THE clocks have turned and the temperatures are beginning to creep consistently downwards. The higher mountain tops have a dusting of snow but even the lower peaks seem to be bracing themselves for the inevitable covering of the white stuff.
It’s the change that sees many casual walkers pack away their gear and go into semi-hibernation until the warmer weather returns.
But for many this is the time of year when the mountains begin to reach their peak condition and present a whole new challenge.
There is no such thing as hillwalking in Scotland in winter - this is when it becomes mountaineering.
You have to plan more thoroughly for any outing and make sure your ambitions don’t overtake your abilities and strength. The days are shorter, the conditions can be more exhausting and the times taken to reach your goal longer. And your rucksack is much heavier.
I always strip out my bag around this time. Out go the lighter trousers and fleeces, in goes thicker, more appropriate layers. You switch to heavier boots, heavier trousers. The ice axe is strapped to the rucksack.
The crampons are dusted off and re-tested. It’s always a good idea to try fitting them to your boots again before you go out and to make sure you can put them on quickly and efficiently. Try to fit them to your boots while wearing gloves. You don’t want to have to be struggling to do this with bare fingers in a blizzard.
Make sure you have a torch in good working order and always carry spare batteries and bulbs. Having a back-up torch in your bag isn’t a bad idea either. And always make sure you have some emergency rations, even if it’s just a couple of Mars Bars stuffed in the bottom of your bag.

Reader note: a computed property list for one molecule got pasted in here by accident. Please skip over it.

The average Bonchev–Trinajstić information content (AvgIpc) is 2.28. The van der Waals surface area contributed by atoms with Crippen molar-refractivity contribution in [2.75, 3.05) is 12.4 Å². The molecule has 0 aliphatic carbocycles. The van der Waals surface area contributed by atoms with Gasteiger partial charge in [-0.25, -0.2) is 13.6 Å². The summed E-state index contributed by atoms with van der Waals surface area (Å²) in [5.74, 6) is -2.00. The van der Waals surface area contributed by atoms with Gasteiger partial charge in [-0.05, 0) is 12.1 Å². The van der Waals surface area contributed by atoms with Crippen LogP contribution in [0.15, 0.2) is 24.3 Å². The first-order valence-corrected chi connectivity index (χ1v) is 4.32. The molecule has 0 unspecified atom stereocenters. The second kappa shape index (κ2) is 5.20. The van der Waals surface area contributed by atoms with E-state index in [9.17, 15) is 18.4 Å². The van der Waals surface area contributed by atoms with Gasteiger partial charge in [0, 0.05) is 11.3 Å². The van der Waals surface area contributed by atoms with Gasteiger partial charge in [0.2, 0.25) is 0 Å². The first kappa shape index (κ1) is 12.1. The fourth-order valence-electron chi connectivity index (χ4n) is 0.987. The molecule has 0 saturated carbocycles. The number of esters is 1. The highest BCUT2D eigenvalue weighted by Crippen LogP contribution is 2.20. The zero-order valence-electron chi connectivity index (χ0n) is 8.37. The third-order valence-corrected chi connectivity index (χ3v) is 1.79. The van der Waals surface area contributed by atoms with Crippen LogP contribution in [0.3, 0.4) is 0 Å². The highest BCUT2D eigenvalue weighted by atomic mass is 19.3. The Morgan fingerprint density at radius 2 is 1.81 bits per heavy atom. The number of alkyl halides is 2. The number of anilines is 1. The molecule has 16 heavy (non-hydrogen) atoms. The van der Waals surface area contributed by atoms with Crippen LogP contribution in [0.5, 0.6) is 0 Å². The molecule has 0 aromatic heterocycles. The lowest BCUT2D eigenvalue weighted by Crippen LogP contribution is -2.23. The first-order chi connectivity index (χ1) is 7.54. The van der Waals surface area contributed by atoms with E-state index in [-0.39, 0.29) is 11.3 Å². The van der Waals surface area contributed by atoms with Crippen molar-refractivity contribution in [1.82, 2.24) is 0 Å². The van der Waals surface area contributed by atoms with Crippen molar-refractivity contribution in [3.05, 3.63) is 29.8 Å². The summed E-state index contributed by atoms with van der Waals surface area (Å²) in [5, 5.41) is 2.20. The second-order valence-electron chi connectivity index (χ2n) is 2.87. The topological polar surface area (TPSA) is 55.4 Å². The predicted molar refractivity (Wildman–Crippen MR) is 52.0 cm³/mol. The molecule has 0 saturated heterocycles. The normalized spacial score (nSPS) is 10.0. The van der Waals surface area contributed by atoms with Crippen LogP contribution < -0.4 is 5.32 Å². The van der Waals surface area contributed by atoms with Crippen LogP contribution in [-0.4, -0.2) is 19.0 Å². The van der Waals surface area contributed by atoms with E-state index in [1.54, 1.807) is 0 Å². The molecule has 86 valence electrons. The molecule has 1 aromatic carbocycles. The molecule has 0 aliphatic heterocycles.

Check the weather conditions before you head out and the avalanche forecast where appropriate. When winter hits, it can hit hard and fast and it’s all too easy to be caught out.
The wet and windy weather over the last couple of weeks has thinned out the numbers on the mountains already, and now the tops are piling up with snow.
On a short jaunt last week up Ciste Dhubh, a Munro tucked away in Glen Shiel, I never saw another soul during the four and a half hour walk.
The dry, solid ground of early autumn had vanished; instead it was a bit of a bog trot, feet sinking in the sodden terrain and water running over the boots. It was only when I reached the higher parts of the hill that it became easier.
At least I reached the top this time. Last November a friend and I had battled up deep snow before reaching the crest of the ridge. One look along to the summit was enough to tell us to turn back - the slopes drop away steeply on both sides and the thigh-deep soft snow looked prime avalanche conditions.
This time out there were no such problems, but by the time I got back to the car, my trousers were soaked up to the knees and my boots needed packed with paper and left to dry out.
After a couple of days like this, it’s no wonder many can’t wait for colder, drier weather, where the paths provide a more solid footing.
(First published Daily Record, October 31, 2013)